The VRs of Chinese banks range from 'bb' to 'b', reflecting varying degrees of weak intrinsic strength (i.e. also taking into account off-balance sheet activity), risks over the level and pace of credit growth in the financial system, issues with data integrity, and nascent regulatory and legal systems. Corporate governance issues stemming from the continued predominance of state over institutional interests are also a constraint on VRs. The range of Chinese banks' VRs has not changed since their introduction in 2011.

The upgrade of ABC's VR reflects a reassessment of its rating based on relative intrinsic strengths, including greater stability over time compared with domestic peers. ABC has amongst the strongest deposit funding of any bank in China; robust liquidity; and below-average credit exposure and off-balance-sheet activity, including limited wealth management product (WMP) issuance.

The 'bb' range VRs of state banks, Bank of China (BOC), China Construction Bank (CCB), Industrial & Commercial Bank of China (ICBC) and BCOM, like ABC, are the highest in the sector, reflecting their strong nationwide franchises, funding and liquidity strength, smaller off-balance-sheet activities, and higher loss-absorption capacity relative to other domestic peers. These features also mean state banks would likely benefit from a flight to safety, providing further support to their VRs in a stress scenario.

Downgrades of VRs could be triggered if excessive growth renders capital more vulnerable to deterioration, if asset quality weakening begins to undermine solvency, or if funding and liquidity strains become more binding. Major disruptions in WMP issuance or interbank market distress could also lead to VR downgrades for those entities most exposed to such activities.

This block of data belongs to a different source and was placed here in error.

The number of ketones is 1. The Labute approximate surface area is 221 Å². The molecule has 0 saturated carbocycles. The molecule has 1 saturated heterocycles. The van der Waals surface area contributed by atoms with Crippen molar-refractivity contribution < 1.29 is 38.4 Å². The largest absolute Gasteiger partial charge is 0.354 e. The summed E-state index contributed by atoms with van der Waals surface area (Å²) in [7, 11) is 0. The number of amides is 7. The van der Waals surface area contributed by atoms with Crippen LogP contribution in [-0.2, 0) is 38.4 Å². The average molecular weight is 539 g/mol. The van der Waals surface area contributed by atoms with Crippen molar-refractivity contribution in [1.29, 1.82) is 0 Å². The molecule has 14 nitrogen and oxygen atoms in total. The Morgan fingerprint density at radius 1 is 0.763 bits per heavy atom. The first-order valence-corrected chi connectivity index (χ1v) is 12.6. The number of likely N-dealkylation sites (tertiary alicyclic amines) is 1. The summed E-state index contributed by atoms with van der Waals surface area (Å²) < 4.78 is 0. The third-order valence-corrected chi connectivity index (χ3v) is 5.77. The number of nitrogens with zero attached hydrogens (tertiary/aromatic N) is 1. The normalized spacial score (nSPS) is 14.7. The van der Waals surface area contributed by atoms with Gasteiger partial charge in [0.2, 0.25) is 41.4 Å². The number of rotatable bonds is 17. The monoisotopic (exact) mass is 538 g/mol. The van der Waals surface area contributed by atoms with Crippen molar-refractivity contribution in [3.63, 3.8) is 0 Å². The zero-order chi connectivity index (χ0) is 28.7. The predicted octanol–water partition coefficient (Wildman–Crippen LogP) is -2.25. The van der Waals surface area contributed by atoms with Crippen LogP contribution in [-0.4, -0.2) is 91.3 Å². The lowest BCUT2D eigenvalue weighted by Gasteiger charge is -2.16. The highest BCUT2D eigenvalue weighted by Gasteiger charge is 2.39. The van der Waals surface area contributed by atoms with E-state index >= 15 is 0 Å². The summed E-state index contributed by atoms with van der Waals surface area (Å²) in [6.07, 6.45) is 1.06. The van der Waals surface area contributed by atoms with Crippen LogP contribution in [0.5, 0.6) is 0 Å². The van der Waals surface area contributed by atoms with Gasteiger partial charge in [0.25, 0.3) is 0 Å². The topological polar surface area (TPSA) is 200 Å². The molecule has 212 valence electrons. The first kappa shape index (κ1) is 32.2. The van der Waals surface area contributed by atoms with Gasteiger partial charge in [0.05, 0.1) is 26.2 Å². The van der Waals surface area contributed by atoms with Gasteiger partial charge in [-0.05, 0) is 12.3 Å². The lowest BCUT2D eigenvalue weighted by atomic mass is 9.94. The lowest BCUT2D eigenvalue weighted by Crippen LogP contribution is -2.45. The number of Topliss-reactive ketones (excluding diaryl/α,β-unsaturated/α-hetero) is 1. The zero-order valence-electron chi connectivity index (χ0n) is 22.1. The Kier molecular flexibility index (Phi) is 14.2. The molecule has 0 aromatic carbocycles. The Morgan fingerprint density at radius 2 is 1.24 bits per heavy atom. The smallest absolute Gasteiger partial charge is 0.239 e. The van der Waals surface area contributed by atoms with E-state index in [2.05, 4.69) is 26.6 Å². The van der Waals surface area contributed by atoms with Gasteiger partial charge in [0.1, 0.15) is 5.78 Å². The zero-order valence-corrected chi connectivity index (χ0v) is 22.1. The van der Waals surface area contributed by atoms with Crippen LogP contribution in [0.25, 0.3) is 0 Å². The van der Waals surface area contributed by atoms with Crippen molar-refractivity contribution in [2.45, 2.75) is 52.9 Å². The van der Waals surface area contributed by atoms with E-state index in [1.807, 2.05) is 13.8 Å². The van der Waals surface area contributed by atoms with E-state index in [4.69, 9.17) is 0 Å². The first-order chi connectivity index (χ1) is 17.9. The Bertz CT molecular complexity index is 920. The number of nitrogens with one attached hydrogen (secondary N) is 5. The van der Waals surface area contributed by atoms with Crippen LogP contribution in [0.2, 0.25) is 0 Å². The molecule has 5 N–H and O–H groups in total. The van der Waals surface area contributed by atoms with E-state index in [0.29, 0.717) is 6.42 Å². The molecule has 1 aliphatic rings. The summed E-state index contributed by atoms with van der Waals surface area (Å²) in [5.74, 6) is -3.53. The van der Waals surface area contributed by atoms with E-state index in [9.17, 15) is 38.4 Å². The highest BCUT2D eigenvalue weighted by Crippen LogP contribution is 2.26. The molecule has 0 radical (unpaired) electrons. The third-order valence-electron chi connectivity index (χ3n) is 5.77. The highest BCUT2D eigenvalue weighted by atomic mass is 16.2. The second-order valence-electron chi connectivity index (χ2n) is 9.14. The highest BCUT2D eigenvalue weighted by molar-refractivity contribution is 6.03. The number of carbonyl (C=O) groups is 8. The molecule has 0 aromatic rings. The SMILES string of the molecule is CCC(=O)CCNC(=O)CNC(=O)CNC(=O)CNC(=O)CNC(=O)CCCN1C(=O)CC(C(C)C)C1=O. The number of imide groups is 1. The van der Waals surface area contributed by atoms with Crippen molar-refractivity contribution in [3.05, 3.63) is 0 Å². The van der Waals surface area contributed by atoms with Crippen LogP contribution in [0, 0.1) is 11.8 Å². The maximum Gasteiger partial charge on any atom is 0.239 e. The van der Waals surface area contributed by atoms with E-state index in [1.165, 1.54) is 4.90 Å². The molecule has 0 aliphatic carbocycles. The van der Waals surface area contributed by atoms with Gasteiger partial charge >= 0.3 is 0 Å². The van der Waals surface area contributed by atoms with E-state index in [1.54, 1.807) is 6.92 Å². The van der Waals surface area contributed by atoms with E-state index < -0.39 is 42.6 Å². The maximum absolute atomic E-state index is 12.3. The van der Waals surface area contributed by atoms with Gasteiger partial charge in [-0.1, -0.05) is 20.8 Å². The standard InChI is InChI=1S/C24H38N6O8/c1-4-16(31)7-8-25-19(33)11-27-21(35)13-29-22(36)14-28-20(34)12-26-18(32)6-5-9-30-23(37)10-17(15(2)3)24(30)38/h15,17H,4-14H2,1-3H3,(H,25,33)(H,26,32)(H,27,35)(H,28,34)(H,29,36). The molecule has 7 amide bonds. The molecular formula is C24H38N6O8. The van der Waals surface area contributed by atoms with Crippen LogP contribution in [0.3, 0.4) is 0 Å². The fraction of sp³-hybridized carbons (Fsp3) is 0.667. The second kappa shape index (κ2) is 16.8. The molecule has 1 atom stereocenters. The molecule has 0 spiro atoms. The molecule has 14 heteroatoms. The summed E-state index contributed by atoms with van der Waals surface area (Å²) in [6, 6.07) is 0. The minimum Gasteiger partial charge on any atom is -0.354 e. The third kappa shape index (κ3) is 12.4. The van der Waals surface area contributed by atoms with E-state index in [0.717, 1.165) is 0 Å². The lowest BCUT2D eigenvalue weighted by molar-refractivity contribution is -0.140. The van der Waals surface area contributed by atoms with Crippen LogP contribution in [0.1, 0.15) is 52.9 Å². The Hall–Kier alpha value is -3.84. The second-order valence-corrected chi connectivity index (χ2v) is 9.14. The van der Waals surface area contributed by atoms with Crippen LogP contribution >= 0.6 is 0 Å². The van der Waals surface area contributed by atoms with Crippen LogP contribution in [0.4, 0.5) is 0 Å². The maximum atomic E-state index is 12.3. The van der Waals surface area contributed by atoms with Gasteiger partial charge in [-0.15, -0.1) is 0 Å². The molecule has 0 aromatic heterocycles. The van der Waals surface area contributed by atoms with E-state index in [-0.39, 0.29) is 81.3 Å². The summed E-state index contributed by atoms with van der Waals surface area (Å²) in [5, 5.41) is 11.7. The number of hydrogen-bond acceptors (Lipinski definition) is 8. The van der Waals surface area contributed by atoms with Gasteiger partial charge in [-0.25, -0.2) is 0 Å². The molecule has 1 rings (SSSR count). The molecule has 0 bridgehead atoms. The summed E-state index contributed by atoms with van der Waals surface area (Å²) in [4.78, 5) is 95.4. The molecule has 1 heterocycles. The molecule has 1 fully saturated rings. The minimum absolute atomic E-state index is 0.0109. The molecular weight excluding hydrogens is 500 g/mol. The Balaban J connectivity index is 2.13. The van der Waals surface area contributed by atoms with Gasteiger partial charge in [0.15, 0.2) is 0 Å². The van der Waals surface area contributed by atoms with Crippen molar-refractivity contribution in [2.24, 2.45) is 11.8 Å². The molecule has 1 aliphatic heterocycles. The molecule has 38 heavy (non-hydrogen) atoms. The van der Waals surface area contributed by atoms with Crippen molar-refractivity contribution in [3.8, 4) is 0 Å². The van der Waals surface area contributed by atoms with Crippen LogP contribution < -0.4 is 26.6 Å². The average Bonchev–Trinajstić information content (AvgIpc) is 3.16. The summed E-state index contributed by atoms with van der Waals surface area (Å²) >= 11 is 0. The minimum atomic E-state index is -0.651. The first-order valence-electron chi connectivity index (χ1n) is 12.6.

VR upgrades for China's banks are unlikely over the near- to medium-term. However, slower credit growth, reduced off-balance-sheet activities (or greater transparency around these activities), improved loss-absorption capacity, and stronger deposit funding and liquidity would help to stabilise the VRs at their current levels.

Over the medium term, the sector faces asset quality risk given the magnitude of the post-global financial crisis credit boom. By end-2013, the total stock of credit in the financial sector will have tripled since 2008, while GDP will have risen only 85%-90%.

Nonperforming, special mention, and overdue loans have been rising since Q411, but Fitch believes reported metrics understate the magnitude of impaired loans. The reliability of data is worsening as larger amounts of credit are informally securitised into WMPs, passed on to nonbanks, and transformed into private-placement debt securities and interbank claims. Hence, even though rising delinquencies are expected to persist in 2013, reported levels are likely to remain low, giving the appearance of benign asset-quality pressure.